Also, as his University of Michigan Law School evolved to require three years of rigorous study, and to exclude students with inadequate formal credentials, his successors came to hold his teaching in disregard. Cooley Lectures were long given annually at the school, but seldom if ever are they an occasion to salute him or to recall the open, democratic practices maintained in his time.
I will leave you with the thought that in important respects Cooley may have been wiser than his 20th century successors were prone to acknowledge. And his insights may be growing in importance in our time. The divisions of class that were threatening the stability of the American social order at the time that Cooley made his presidential address to the ABA may be taking on a new character, one making his jurisprudential modesty increasingly valuable.
In the 1890s, the division was between Marxists at one end of the spectrum and social Darwinists at the other and they contested access to economic power. But, as others have observed, the issue marking class lines in America today are less about money and more about status. Perhaps there are few in this audience who see themselves as objects of resentment directed at their academic attainments. I am, however, not alone in sensing a growing alienation on the part of our fellow citizens who have not excelled at academic work, who feel most threatened by globalization on that account, and who resent the growing empowerment and status of the secure and sometimes arrogant professional class. It was that form of alienation that Cooley sensed in 1886, and that led him to caution the profession to observe the common thoughts of men. Maybe we ought strive harder than we do to respect those ordinary thoughts. Cooley would surely say so.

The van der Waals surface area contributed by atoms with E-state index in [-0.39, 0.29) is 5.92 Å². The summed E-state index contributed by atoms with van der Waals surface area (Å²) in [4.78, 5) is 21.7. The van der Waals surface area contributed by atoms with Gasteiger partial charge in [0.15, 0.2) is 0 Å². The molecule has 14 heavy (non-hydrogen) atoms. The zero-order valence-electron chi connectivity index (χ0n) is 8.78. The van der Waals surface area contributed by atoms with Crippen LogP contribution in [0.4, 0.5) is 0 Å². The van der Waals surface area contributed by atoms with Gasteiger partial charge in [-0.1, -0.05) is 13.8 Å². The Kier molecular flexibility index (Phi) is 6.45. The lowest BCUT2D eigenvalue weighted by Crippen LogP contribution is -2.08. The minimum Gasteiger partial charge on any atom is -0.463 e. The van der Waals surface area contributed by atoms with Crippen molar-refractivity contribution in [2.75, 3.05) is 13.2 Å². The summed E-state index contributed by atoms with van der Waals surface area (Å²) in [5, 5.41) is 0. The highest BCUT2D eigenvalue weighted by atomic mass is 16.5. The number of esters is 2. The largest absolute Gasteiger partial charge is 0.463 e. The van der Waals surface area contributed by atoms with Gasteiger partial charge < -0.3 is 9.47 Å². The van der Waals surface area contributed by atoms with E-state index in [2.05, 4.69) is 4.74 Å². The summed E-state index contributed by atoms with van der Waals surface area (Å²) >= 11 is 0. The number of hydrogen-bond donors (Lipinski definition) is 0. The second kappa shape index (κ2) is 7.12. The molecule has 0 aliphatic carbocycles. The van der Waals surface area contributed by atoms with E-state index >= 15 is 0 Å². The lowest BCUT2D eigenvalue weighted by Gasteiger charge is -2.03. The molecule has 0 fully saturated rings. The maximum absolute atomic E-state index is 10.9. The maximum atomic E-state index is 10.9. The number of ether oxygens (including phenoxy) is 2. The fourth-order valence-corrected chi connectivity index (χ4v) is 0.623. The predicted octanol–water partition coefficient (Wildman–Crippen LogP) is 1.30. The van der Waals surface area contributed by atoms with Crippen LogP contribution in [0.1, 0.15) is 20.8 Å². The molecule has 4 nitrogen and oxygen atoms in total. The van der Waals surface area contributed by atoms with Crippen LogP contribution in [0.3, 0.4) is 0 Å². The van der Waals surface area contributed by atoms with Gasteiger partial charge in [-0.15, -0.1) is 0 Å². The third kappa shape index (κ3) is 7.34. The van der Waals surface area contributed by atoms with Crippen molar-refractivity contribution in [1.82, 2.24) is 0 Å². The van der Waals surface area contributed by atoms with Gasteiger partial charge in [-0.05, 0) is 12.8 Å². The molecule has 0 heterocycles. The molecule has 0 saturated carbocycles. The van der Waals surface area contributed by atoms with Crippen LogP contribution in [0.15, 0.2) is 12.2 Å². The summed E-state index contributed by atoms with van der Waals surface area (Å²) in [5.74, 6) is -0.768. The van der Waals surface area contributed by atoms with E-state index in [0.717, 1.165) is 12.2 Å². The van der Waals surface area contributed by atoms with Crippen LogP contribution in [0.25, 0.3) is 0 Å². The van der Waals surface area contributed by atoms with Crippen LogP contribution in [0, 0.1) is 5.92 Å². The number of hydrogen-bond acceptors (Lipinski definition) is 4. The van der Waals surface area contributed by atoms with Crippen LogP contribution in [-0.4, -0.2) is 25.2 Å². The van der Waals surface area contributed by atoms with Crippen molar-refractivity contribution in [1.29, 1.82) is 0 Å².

* Professor of Law, Duke University. These remarks were presented to the Supreme Court of Michigan Historical Society in Detroit on April 18, 2007.
[i] A. Jones, Constitutional Conservatism, 168-169.
[ii] See Schaefer, State Investment.
[iii] Vander Velde, Cooley, in Michigan and the Cleveland Era, 92.